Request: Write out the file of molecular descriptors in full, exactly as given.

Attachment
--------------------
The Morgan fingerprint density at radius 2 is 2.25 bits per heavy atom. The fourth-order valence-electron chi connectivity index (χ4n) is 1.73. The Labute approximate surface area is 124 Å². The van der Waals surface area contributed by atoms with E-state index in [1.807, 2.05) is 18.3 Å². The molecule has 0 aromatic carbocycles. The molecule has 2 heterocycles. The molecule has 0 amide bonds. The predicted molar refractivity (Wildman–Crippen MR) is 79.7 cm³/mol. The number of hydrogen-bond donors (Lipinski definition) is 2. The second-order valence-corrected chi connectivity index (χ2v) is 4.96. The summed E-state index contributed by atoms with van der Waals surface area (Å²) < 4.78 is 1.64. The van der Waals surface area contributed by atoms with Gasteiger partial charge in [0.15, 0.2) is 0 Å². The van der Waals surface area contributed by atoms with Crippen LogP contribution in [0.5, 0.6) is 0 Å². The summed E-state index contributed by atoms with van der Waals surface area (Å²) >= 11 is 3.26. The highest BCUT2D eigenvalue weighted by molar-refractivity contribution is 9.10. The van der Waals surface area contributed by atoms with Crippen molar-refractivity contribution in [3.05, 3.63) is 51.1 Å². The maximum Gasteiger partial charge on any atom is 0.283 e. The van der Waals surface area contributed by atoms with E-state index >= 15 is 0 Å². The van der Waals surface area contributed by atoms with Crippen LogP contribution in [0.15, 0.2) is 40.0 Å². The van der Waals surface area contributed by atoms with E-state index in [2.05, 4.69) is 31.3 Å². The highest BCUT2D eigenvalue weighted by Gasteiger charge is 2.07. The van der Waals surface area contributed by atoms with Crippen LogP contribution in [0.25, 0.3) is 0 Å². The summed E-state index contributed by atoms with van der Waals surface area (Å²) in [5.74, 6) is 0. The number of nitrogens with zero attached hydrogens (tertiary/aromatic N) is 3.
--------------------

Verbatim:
The Morgan fingerprint density at radius 2 is 2.25 bits per heavy atom. The fourth-order valence-electron chi connectivity index (χ4n) is 1.73. The Labute approximate surface area is 124 Å². The van der Waals surface area contributed by atoms with E-state index in [1.807, 2.05) is 18.3 Å². The molecule has 0 aromatic carbocycles. The molecule has 2 heterocycles. The molecule has 0 amide bonds. The predicted molar refractivity (Wildman–Crippen MR) is 79.7 cm³/mol. The number of hydrogen-bond donors (Lipinski definition) is 2. The second-order valence-corrected chi connectivity index (χ2v) is 4.96. The summed E-state index contributed by atoms with van der Waals surface area (Å²) < 4.78 is 1.64. The van der Waals surface area contributed by atoms with Gasteiger partial charge in [0.15, 0.2) is 0 Å². The van der Waals surface area contributed by atoms with Crippen LogP contribution in [0.5, 0.6) is 0 Å². The summed E-state index contributed by atoms with van der Waals surface area (Å²) >= 11 is 3.26. The highest BCUT2D eigenvalue weighted by molar-refractivity contribution is 9.10. The van der Waals surface area contributed by atoms with Crippen molar-refractivity contribution in [3.05, 3.63) is 51.1 Å². The maximum Gasteiger partial charge on any atom is 0.283 e. The van der Waals surface area contributed by atoms with E-state index >= 15 is 0 Å². The van der Waals surface area contributed by atoms with Crippen LogP contribution in [0.15, 0.2) is 40.0 Å². The van der Waals surface area contributed by atoms with E-state index in [2.05, 4.69) is 31.3 Å². The highest BCUT2D eigenvalue weighted by Gasteiger charge is 2.07. The van der Waals surface area contributed by atoms with Crippen LogP contribution in [0.25, 0.3) is 0 Å². The summed E-state index contributed by atoms with van der Waals surface area (Å²) in [5.74, 6) is 0. The number of nitrogens with zero attached hydrogens (tertiary/aromatic N) is 3.